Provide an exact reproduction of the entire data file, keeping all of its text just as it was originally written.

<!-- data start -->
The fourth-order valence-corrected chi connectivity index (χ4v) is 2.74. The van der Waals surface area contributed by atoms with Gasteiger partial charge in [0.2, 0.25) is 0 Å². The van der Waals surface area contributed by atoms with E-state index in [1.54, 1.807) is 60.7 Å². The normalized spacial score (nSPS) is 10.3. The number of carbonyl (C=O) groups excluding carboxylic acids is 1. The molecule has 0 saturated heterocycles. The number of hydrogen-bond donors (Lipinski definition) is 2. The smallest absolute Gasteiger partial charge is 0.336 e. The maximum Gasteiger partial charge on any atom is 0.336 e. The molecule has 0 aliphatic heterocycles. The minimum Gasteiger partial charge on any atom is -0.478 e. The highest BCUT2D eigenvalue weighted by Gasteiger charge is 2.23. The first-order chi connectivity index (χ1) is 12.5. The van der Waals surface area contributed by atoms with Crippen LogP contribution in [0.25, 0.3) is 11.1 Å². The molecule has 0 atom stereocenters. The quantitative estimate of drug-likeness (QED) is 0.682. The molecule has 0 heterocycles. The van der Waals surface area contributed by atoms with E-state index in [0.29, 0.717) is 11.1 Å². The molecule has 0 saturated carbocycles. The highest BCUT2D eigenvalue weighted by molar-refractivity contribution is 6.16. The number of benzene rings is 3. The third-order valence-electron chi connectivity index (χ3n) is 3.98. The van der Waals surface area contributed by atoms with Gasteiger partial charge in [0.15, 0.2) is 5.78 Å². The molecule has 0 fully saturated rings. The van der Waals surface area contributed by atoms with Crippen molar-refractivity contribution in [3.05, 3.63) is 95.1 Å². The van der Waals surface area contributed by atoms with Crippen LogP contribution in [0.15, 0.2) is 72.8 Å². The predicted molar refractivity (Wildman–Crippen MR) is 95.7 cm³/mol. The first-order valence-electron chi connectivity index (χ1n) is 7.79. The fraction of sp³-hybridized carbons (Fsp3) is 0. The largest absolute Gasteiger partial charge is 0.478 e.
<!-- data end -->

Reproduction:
The fourth-order valence-corrected chi connectivity index (χ4v) is 2.74. The van der Waals surface area contributed by atoms with Gasteiger partial charge in [0.2, 0.25) is 0 Å². The van der Waals surface area contributed by atoms with E-state index in [1.54, 1.807) is 60.7 Å². The normalized spacial score (nSPS) is 10.3. The number of carbonyl (C=O) groups excluding carboxylic acids is 1. The molecule has 0 saturated heterocycles. The number of hydrogen-bond donors (Lipinski definition) is 2. The smallest absolute Gasteiger partial charge is 0.336 e. The maximum Gasteiger partial charge on any atom is 0.336 e. The molecule has 0 aliphatic heterocycles. The minimum Gasteiger partial charge on any atom is -0.478 e. The highest BCUT2D eigenvalue weighted by Gasteiger charge is 2.23. The first-order chi connectivity index (χ1) is 12.5. The van der Waals surface area contributed by atoms with Crippen LogP contribution in [0.25, 0.3) is 11.1 Å². The molecule has 0 atom stereocenters. The quantitative estimate of drug-likeness (QED) is 0.682. The molecule has 0 heterocycles. The van der Waals surface area contributed by atoms with E-state index in [0.29, 0.717) is 11.1 Å². The molecule has 0 saturated carbocycles. The highest BCUT2D eigenvalue weighted by molar-refractivity contribution is 6.16. The number of benzene rings is 3. The third-order valence-electron chi connectivity index (χ3n) is 3.98. The van der Waals surface area contributed by atoms with Gasteiger partial charge in [0.15, 0.2) is 5.78 Å². The molecule has 0 fully saturated rings. The van der Waals surface area contributed by atoms with Crippen molar-refractivity contribution in [3.05, 3.63) is 95.1 Å². The van der Waals surface area contributed by atoms with Crippen LogP contribution in [0.15, 0.2) is 72.8 Å². The predicted molar refractivity (Wildman–Crippen MR) is 95.7 cm³/mol. The first-order valence-electron chi connectivity index (χ1n) is 7.79. The fraction of sp³-hybridized carbons (Fsp3) is 0. The largest absolute Gasteiger partial charge is 0.478 e.